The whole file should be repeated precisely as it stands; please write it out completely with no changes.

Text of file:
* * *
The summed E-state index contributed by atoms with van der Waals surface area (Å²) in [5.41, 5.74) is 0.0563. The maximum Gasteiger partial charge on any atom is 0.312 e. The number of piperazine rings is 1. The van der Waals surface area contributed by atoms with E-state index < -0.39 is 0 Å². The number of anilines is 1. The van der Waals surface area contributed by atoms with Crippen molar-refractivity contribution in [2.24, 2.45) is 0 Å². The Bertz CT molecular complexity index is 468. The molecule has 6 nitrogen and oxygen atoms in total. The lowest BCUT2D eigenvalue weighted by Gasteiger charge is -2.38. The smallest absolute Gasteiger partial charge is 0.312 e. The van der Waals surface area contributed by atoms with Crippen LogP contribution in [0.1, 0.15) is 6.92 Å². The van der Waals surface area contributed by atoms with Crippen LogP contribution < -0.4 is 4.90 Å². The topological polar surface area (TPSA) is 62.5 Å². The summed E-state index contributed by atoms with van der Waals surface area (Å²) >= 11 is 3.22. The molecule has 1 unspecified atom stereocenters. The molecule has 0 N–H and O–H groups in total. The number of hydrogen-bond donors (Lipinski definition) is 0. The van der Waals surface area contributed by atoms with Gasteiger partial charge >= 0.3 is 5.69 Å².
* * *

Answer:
The summed E-state index contributed by atoms with van der Waals surface area (Å²) in [5.41, 5.74) is 0.0563. The maximum Gasteiger partial charge on any atom is 0.312 e. The number of piperazine rings is 1. The van der Waals surface area contributed by atoms with E-state index < -0.39 is 0 Å². The number of anilines is 1. The van der Waals surface area contributed by atoms with Crippen molar-refractivity contribution in [2.24, 2.45) is 0 Å². The Bertz CT molecular complexity index is 468. The molecule has 6 nitrogen and oxygen atoms in total. The lowest BCUT2D eigenvalue weighted by Gasteiger charge is -2.38. The smallest absolute Gasteiger partial charge is 0.312 e. The van der Waals surface area contributed by atoms with Crippen LogP contribution in [0.1, 0.15) is 6.92 Å². The van der Waals surface area contributed by atoms with Crippen LogP contribution < -0.4 is 4.90 Å². The topological polar surface area (TPSA) is 62.5 Å². The summed E-state index contributed by atoms with van der Waals surface area (Å²) >= 11 is 3.22. The molecule has 1 unspecified atom stereocenters. The molecule has 0 N–H and O–H groups in total. The number of hydrogen-bond donors (Lipinski definition) is 0. The van der Waals surface area contributed by atoms with Gasteiger partial charge >= 0.3 is 5.69 Å².